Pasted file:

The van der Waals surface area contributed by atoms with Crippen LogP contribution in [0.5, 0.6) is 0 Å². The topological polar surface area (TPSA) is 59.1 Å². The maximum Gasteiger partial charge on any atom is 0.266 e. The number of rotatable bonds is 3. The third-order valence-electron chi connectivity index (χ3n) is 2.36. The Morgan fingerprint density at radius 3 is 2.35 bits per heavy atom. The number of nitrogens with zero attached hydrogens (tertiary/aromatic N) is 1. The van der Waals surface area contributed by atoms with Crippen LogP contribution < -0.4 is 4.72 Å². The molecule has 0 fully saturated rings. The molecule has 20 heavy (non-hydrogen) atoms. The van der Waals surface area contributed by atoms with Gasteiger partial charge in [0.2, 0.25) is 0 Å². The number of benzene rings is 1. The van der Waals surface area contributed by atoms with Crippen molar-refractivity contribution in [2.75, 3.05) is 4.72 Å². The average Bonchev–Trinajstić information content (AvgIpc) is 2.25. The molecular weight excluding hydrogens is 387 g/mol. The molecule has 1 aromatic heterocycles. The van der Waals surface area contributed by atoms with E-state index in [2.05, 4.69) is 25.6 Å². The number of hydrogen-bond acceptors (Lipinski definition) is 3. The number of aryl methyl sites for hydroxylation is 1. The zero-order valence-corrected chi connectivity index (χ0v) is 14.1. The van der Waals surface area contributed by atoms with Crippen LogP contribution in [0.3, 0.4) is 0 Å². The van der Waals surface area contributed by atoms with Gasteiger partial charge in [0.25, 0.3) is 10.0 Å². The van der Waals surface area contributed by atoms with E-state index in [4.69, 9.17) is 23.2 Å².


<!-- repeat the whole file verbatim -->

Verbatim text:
The van der Waals surface area contributed by atoms with Crippen LogP contribution in [0.5, 0.6) is 0 Å². The topological polar surface area (TPSA) is 59.1 Å². The maximum Gasteiger partial charge on any atom is 0.266 e. The number of rotatable bonds is 3. The third-order valence-electron chi connectivity index (χ3n) is 2.36. The Morgan fingerprint density at radius 3 is 2.35 bits per heavy atom. The number of nitrogens with zero attached hydrogens (tertiary/aromatic N) is 1. The van der Waals surface area contributed by atoms with Crippen LogP contribution < -0.4 is 4.72 Å². The molecule has 0 fully saturated rings. The molecule has 20 heavy (non-hydrogen) atoms. The van der Waals surface area contributed by atoms with Gasteiger partial charge in [0.2, 0.25) is 0 Å². The number of benzene rings is 1. The van der Waals surface area contributed by atoms with Crippen molar-refractivity contribution in [2.75, 3.05) is 4.72 Å². The average Bonchev–Trinajstić information content (AvgIpc) is 2.25. The molecular weight excluding hydrogens is 387 g/mol. The molecule has 1 aromatic heterocycles. The van der Waals surface area contributed by atoms with E-state index in [2.05, 4.69) is 25.6 Å². The number of hydrogen-bond acceptors (Lipinski definition) is 3. The number of aryl methyl sites for hydroxylation is 1. The zero-order valence-corrected chi connectivity index (χ0v) is 14.1. The van der Waals surface area contributed by atoms with Crippen LogP contribution in [0.3, 0.4) is 0 Å². The van der Waals surface area contributed by atoms with Gasteiger partial charge in [0.25, 0.3) is 10.0 Å². The van der Waals surface area contributed by atoms with E-state index in [4.69, 9.17) is 23.2 Å².